The overlooked 1973 Star Trek series

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(Credit: Alamy)

Star Trek: The Animated Series defined an in-between era for the franchise, much like what we’re facing now, writes Swapna Krishna. And whether or not it’s deemed to be part of the Star Trek “canon”, it shares the show’s vision for a utopian future where humans coexist peacefully with aliens.


On a remote planet, the Guardian of Forever sits, a passageway through time to other realities, locations, dimensions. All of a sudden, Captain Kirk comes through the portal, with Spock close behind him, fresh from an adventure observing the beginnings of the Orion civilisation. There’s just one problem: Dr Bones McCoy has no idea who Spock is – and neither does anyone else on the starship USS Enterprise.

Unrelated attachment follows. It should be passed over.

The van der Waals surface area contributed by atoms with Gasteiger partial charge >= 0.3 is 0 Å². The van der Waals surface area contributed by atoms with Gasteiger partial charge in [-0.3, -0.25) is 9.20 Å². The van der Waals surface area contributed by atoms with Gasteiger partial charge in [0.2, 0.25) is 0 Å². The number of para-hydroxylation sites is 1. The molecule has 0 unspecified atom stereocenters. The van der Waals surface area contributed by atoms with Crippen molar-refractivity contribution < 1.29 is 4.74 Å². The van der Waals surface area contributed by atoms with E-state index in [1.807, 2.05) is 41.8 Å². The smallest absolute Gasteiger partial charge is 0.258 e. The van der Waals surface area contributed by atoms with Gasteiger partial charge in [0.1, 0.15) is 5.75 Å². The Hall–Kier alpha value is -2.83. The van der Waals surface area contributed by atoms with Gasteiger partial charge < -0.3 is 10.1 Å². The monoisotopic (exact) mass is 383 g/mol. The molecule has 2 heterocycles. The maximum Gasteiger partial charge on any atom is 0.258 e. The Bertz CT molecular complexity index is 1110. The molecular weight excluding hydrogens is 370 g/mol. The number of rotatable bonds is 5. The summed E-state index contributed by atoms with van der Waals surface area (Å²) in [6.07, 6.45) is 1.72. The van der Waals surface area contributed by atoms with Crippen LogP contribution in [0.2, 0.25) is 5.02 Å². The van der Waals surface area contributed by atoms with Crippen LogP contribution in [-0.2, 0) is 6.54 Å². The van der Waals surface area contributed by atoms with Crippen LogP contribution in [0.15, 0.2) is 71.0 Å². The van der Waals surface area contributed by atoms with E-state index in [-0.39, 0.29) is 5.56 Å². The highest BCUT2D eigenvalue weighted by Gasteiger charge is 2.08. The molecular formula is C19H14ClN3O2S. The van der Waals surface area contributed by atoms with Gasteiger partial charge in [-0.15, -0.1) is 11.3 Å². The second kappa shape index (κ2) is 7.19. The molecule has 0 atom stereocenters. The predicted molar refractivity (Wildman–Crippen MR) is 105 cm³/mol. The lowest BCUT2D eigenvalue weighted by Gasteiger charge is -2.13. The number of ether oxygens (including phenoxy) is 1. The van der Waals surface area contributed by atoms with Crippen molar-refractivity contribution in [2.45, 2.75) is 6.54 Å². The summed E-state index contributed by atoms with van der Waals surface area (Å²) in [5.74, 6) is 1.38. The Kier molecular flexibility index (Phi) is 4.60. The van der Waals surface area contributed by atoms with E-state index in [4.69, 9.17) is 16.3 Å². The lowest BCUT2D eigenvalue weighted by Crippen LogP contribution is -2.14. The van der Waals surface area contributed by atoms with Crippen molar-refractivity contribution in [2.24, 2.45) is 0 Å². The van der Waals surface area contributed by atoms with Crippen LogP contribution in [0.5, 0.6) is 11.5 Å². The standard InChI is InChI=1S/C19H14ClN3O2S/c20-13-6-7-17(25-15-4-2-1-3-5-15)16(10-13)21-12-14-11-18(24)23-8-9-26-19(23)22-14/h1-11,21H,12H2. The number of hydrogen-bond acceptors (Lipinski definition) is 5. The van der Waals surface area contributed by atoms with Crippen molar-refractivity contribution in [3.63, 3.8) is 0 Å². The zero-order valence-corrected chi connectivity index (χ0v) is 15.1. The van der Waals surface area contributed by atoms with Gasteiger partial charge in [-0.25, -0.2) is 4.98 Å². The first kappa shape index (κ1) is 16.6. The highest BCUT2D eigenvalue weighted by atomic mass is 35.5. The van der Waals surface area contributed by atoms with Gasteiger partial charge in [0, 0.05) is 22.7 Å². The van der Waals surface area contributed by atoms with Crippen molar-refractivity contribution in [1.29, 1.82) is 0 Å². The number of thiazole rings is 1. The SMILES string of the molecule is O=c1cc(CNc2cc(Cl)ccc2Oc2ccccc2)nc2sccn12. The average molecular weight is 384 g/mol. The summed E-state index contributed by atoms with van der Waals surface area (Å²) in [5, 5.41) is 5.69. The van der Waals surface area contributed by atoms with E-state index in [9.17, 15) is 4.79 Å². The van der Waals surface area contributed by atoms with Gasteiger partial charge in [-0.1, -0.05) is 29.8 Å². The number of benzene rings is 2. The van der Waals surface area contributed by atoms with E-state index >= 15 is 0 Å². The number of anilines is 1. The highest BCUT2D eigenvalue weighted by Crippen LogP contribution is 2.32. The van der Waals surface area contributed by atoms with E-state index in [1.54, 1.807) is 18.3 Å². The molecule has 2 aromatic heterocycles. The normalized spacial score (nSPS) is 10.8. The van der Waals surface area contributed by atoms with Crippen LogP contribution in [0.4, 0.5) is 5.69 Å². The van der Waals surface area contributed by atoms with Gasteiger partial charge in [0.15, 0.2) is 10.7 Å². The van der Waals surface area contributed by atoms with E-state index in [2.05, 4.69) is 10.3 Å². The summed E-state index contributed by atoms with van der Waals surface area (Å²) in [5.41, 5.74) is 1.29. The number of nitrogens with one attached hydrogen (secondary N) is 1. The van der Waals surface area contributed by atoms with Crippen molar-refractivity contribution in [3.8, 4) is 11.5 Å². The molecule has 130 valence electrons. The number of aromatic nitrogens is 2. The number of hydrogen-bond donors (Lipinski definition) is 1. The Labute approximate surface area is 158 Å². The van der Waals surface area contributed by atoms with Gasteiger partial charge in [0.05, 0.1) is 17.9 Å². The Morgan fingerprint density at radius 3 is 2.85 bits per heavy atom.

This scene, from an episode called Yesteryear, doesn’t feature in any of the five core Star Trek series. The Original Series, The Next Generation, Deep Space Nine, Voyager, and Enterprise are modern classics that contain unending nostalgia for fans, but there’s another early Star Trek show that many people overlook – Star Trek: The Animated Series. It ran for just 20 episodes. Its status, and specifically whether it’s considered part of the “canon”, is uncertain. But it has an important legacy, bringing animation in as a key part of the franchise as well as keeping Star Trek in people’s minds during an in-between era, much like the one we’re entering now.